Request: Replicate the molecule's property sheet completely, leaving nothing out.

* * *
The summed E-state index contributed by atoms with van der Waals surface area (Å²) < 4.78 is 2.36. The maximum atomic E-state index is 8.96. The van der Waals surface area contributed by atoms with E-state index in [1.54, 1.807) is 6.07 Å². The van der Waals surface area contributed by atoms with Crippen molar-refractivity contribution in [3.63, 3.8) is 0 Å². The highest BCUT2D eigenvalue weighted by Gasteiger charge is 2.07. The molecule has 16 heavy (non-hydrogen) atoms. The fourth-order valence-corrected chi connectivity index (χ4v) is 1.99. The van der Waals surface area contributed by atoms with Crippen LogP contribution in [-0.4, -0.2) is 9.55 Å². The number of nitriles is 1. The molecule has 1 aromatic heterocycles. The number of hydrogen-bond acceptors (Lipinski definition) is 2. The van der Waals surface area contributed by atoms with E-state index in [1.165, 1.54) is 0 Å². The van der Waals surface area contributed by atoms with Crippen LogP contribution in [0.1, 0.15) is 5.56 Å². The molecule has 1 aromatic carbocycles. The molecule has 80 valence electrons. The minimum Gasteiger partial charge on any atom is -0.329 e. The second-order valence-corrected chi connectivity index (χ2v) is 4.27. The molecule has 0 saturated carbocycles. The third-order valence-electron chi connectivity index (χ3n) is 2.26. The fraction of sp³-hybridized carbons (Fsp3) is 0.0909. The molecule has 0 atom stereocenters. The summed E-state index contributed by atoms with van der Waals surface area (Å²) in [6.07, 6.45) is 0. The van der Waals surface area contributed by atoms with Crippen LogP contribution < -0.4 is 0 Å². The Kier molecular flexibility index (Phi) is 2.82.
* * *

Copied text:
The summed E-state index contributed by atoms with van der Waals surface area (Å²) < 4.78 is 2.36. The maximum atomic E-state index is 8.96. The van der Waals surface area contributed by atoms with E-state index in [1.54, 1.807) is 6.07 Å². The van der Waals surface area contributed by atoms with Crippen molar-refractivity contribution in [3.63, 3.8) is 0 Å². The highest BCUT2D eigenvalue weighted by Gasteiger charge is 2.07. The molecule has 16 heavy (non-hydrogen) atoms. The fourth-order valence-corrected chi connectivity index (χ4v) is 1.99. The van der Waals surface area contributed by atoms with Crippen LogP contribution in [-0.4, -0.2) is 9.55 Å². The number of nitriles is 1. The molecule has 1 aromatic heterocycles. The number of hydrogen-bond acceptors (Lipinski definition) is 2. The van der Waals surface area contributed by atoms with E-state index in [1.165, 1.54) is 0 Å². The van der Waals surface area contributed by atoms with Crippen LogP contribution in [0.1, 0.15) is 5.56 Å². The molecule has 1 aromatic carbocycles. The molecule has 80 valence electrons. The minimum Gasteiger partial charge on any atom is -0.329 e. The second-order valence-corrected chi connectivity index (χ2v) is 4.27. The molecule has 0 saturated carbocycles. The third-order valence-electron chi connectivity index (χ3n) is 2.26. The fraction of sp³-hybridized carbons (Fsp3) is 0.0909. The molecule has 0 atom stereocenters. The summed E-state index contributed by atoms with van der Waals surface area (Å²) in [6.07, 6.45) is 0. The van der Waals surface area contributed by atoms with Crippen LogP contribution < -0.4 is 0 Å². The Kier molecular flexibility index (Phi) is 2.82.